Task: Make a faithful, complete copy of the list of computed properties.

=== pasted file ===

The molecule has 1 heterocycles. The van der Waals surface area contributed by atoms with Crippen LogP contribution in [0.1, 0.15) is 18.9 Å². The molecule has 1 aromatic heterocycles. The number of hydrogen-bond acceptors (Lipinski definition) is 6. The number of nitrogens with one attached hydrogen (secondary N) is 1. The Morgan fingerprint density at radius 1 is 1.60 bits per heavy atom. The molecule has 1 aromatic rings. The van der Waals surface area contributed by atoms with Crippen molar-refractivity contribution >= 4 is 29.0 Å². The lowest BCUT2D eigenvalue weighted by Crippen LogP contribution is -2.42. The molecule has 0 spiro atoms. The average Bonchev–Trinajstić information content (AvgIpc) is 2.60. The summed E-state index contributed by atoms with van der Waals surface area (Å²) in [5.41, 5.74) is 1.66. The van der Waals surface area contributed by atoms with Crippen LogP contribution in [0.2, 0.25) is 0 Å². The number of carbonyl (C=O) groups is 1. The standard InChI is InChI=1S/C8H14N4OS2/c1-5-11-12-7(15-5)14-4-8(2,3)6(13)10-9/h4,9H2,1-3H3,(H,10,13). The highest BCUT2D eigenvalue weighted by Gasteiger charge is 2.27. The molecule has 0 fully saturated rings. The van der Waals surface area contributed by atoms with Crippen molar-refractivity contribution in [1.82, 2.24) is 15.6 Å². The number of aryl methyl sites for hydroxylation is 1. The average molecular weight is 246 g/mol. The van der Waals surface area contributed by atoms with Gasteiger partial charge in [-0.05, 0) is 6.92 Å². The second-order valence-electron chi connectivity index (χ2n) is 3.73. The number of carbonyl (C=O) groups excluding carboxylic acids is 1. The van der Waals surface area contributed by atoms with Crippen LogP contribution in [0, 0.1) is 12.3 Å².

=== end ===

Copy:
The molecule has 1 heterocycles. The van der Waals surface area contributed by atoms with Crippen LogP contribution in [0.1, 0.15) is 18.9 Å². The molecule has 1 aromatic heterocycles. The number of hydrogen-bond acceptors (Lipinski definition) is 6. The number of nitrogens with one attached hydrogen (secondary N) is 1. The Morgan fingerprint density at radius 1 is 1.60 bits per heavy atom. The molecule has 1 aromatic rings. The van der Waals surface area contributed by atoms with Crippen molar-refractivity contribution >= 4 is 29.0 Å². The lowest BCUT2D eigenvalue weighted by Crippen LogP contribution is -2.42. The molecule has 0 spiro atoms. The average Bonchev–Trinajstić information content (AvgIpc) is 2.60. The summed E-state index contributed by atoms with van der Waals surface area (Å²) in [5.41, 5.74) is 1.66. The van der Waals surface area contributed by atoms with Crippen LogP contribution in [0.2, 0.25) is 0 Å². The number of carbonyl (C=O) groups is 1. The standard InChI is InChI=1S/C8H14N4OS2/c1-5-11-12-7(15-5)14-4-8(2,3)6(13)10-9/h4,9H2,1-3H3,(H,10,13). The highest BCUT2D eigenvalue weighted by Gasteiger charge is 2.27. The molecule has 0 fully saturated rings. The van der Waals surface area contributed by atoms with Crippen molar-refractivity contribution in [1.82, 2.24) is 15.6 Å². The number of aryl methyl sites for hydroxylation is 1. The average molecular weight is 246 g/mol. The van der Waals surface area contributed by atoms with Gasteiger partial charge in [-0.05, 0) is 6.92 Å². The second-order valence-electron chi connectivity index (χ2n) is 3.73. The number of carbonyl (C=O) groups excluding carboxylic acids is 1. The van der Waals surface area contributed by atoms with Crippen LogP contribution in [0, 0.1) is 12.3 Å².